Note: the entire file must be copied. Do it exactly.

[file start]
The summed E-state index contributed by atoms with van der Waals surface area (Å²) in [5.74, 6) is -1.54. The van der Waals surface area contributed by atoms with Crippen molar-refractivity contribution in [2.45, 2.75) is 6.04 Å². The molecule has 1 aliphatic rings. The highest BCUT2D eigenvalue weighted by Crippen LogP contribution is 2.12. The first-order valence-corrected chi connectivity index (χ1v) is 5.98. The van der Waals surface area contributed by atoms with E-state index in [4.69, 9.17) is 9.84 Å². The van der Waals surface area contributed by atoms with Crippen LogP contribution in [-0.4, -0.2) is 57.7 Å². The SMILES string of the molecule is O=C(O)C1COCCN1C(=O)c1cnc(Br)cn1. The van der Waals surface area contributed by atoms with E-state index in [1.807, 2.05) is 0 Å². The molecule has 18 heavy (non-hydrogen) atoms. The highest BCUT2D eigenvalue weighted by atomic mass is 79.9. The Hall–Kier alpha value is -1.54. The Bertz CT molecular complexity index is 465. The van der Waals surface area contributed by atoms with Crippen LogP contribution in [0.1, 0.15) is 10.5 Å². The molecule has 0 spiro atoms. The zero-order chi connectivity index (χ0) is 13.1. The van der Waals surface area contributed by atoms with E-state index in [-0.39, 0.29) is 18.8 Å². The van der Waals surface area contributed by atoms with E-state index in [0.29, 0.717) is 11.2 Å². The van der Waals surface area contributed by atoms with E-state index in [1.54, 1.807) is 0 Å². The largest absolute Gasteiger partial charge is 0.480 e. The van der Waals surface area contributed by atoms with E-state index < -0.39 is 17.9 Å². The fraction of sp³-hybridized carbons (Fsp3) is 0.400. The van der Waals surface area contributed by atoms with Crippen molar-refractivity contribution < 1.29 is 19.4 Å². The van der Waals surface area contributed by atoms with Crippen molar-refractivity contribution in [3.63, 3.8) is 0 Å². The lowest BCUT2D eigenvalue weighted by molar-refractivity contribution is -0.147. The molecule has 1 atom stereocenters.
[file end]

The summed E-state index contributed by atoms with van der Waals surface area (Å²) in [5.74, 6) is -1.54. The van der Waals surface area contributed by atoms with Crippen molar-refractivity contribution in [2.45, 2.75) is 6.04 Å². The molecule has 1 aliphatic rings. The highest BCUT2D eigenvalue weighted by Crippen LogP contribution is 2.12. The first-order valence-corrected chi connectivity index (χ1v) is 5.98. The van der Waals surface area contributed by atoms with E-state index in [4.69, 9.17) is 9.84 Å². The van der Waals surface area contributed by atoms with Crippen LogP contribution in [-0.4, -0.2) is 57.7 Å². The SMILES string of the molecule is O=C(O)C1COCCN1C(=O)c1cnc(Br)cn1. The van der Waals surface area contributed by atoms with E-state index in [1.807, 2.05) is 0 Å². The molecule has 18 heavy (non-hydrogen) atoms. The highest BCUT2D eigenvalue weighted by atomic mass is 79.9. The Hall–Kier alpha value is -1.54. The Bertz CT molecular complexity index is 465. The van der Waals surface area contributed by atoms with Crippen LogP contribution in [0.1, 0.15) is 10.5 Å². The molecule has 0 spiro atoms. The zero-order chi connectivity index (χ0) is 13.1. The van der Waals surface area contributed by atoms with E-state index in [-0.39, 0.29) is 18.8 Å². The van der Waals surface area contributed by atoms with E-state index in [0.29, 0.717) is 11.2 Å². The van der Waals surface area contributed by atoms with E-state index in [1.54, 1.807) is 0 Å². The largest absolute Gasteiger partial charge is 0.480 e. The van der Waals surface area contributed by atoms with E-state index < -0.39 is 17.9 Å². The fraction of sp³-hybridized carbons (Fsp3) is 0.400. The van der Waals surface area contributed by atoms with Crippen molar-refractivity contribution < 1.29 is 19.4 Å². The van der Waals surface area contributed by atoms with Crippen molar-refractivity contribution in [3.63, 3.8) is 0 Å². The lowest BCUT2D eigenvalue weighted by molar-refractivity contribution is -0.147. The molecule has 1 atom stereocenters.